Scott Perry honors his father’s NFL legacy and aims to continue making history in the NBA
Inspired by his father’s trailblazing journey, the Orlando Magic assistant general manager is paving his own way in a different league
Pittsburgh Steelers receivers coach Lowell Perry was on a team plane to Jacksonville, Florida, in 1957 for a preseason game when he got word of what was waiting for the franchise’s black personnel there.
Lowell Perry — the NFL’s first black assistant coach since the 1920s — along with a black athletic trainer and the team’s black players were told they were not allowed to stay at the team hotel because of their race. Moreover, they were not allowed to participate in a parade celebrating the preseason game, but were invited to watch from the sidewalk. Despite the news, Perry told a team media relations manager to just have them all brought straight to their hotel upon arrival.
Now nearly 70 years later, Orlando Magic assistant general manager Scott Perry is very proud to talk about his late father, whom he views as a “quiet and unsung” pioneer on and off the gridiron.
“There are a lot of the pioneers when you talk about Black History Month,” Scott Perry told The Undefeated. “Dr. Martin Luther King is celebrated, obviously and rightfully so. But there were so many quiet and unsung heroes in the black community. I’m proud that he was one of them. Not only was he first in the modern NFL, but he was also the first plant manager for Chrysler in the early ’70s. He had a few firsts and broke a few barriers himself. I take it with pride.”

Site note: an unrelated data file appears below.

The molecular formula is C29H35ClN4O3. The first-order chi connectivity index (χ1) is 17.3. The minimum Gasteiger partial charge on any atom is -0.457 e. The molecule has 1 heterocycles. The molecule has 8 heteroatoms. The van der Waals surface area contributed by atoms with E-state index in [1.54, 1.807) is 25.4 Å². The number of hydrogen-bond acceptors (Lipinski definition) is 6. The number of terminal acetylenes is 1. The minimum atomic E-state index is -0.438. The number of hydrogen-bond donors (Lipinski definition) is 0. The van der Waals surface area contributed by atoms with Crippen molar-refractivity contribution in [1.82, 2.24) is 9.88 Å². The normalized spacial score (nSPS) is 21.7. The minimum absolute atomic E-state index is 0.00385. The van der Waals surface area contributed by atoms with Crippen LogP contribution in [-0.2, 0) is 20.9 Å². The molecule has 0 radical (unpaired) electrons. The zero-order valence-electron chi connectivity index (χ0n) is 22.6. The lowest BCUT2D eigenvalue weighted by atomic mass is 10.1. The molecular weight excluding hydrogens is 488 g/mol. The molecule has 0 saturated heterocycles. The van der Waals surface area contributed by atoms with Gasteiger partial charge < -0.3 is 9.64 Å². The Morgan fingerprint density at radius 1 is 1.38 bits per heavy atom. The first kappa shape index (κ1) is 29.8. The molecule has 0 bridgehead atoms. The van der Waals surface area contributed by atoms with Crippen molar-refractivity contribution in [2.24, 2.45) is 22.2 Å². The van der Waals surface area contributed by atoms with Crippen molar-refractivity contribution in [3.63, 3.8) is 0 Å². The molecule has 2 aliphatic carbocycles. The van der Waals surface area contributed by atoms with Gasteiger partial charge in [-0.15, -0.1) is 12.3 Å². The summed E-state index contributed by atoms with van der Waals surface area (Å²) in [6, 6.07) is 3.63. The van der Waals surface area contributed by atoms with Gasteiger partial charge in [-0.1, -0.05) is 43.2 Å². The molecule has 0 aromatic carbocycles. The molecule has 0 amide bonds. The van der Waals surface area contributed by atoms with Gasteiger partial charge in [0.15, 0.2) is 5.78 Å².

Lowell Perry was a football star at the University of Michigan as a safety on defense, an end on offense and a punt returner on special teams. He caught 68 passes for 1,232 yards and 10 touchdowns and returned 42 punts for an average of 10.9 yards per return and one touchdown with the Wolverines from 1951-53. He was considered one of the best college defensive players in the country during that time.
Scott Perry heard a lot of stories about his father’s football prowess from family friends and when he was an assistant coach with the University of Michigan from 1993-97.
“People told me great things about him as a player,” Perry said. “When I went to the University of Michigan and started coaching, I got a chance to see some film of him. He had great hands.”
Lowell Perry was drafted by the Pittsburgh Steelers with the 90th pick in the eighth round of the 1953 NFL draft. The Toronto Argonauts, however, actually agreed to sign Perry for the 1953 season, but he wasn’t able to leave the United States due to the military draft. His professional football career was deferred due to ROTC obligations. He joined the U.S. Air Force, where he earned the rank of second lieutenant and was named the military’s outstanding football player.
Lowell Perry signed with the Steelers in 1956 at age 25, three years after serving in the military. He ran 93 yards for a touchdown in a preseason game versus the Detroit Lions on his first play. He showed NFL star potential as he opened his rookie season with 14 catches for 334 yards and two touchdowns, including a 75-yard touchdown catch against the Cleveland Browns, in his first six games. But in just his sixth NFL game, his season ended after suffering a fractured pelvis and dislocated left hip after being sandwiched hard on a hit by New York Giants star defensive tackle Rosey Grier and linebacker Bill Svoboda.